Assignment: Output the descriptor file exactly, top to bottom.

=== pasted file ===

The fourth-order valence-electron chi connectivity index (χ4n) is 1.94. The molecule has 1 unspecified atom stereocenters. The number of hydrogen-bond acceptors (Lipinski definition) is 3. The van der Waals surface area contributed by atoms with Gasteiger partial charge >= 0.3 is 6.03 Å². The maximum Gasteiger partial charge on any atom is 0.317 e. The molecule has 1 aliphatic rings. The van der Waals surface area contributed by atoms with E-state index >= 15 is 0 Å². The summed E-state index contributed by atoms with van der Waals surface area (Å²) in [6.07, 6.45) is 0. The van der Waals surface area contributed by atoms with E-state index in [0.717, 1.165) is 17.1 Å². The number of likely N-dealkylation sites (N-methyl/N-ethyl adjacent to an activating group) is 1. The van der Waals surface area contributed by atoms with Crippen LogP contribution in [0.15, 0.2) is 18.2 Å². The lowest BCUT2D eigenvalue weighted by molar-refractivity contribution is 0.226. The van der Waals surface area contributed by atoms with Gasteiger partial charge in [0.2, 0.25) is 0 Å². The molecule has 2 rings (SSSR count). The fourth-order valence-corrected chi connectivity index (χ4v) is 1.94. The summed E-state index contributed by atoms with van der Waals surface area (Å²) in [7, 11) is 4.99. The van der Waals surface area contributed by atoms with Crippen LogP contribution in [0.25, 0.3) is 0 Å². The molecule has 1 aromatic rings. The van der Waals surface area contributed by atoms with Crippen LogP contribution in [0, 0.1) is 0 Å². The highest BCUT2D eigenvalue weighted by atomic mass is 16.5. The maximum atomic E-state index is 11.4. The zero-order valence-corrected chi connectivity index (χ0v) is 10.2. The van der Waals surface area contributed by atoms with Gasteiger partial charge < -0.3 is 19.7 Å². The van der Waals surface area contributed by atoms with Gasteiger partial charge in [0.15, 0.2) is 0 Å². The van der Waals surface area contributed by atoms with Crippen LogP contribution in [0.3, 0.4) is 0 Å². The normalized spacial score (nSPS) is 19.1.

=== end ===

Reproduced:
The fourth-order valence-electron chi connectivity index (χ4n) is 1.94. The molecule has 1 unspecified atom stereocenters. The number of hydrogen-bond acceptors (Lipinski definition) is 3. The van der Waals surface area contributed by atoms with Gasteiger partial charge >= 0.3 is 6.03 Å². The maximum Gasteiger partial charge on any atom is 0.317 e. The molecule has 1 aliphatic rings. The van der Waals surface area contributed by atoms with E-state index >= 15 is 0 Å². The summed E-state index contributed by atoms with van der Waals surface area (Å²) in [6.07, 6.45) is 0. The van der Waals surface area contributed by atoms with E-state index in [0.717, 1.165) is 17.1 Å². The number of likely N-dealkylation sites (N-methyl/N-ethyl adjacent to an activating group) is 1. The van der Waals surface area contributed by atoms with Crippen LogP contribution in [0.15, 0.2) is 18.2 Å². The lowest BCUT2D eigenvalue weighted by molar-refractivity contribution is 0.226. The van der Waals surface area contributed by atoms with Gasteiger partial charge in [0.2, 0.25) is 0 Å². The molecule has 2 rings (SSSR count). The fourth-order valence-corrected chi connectivity index (χ4v) is 1.94. The summed E-state index contributed by atoms with van der Waals surface area (Å²) in [7, 11) is 4.99. The van der Waals surface area contributed by atoms with Crippen LogP contribution in [0.25, 0.3) is 0 Å². The molecule has 1 aromatic rings. The van der Waals surface area contributed by atoms with Crippen LogP contribution in [0, 0.1) is 0 Å². The highest BCUT2D eigenvalue weighted by atomic mass is 16.5. The maximum atomic E-state index is 11.4. The zero-order valence-corrected chi connectivity index (χ0v) is 10.2. The van der Waals surface area contributed by atoms with Gasteiger partial charge < -0.3 is 19.7 Å². The van der Waals surface area contributed by atoms with Gasteiger partial charge in [0.15, 0.2) is 0 Å². The van der Waals surface area contributed by atoms with Crippen LogP contribution in [0.3, 0.4) is 0 Å². The normalized spacial score (nSPS) is 19.1.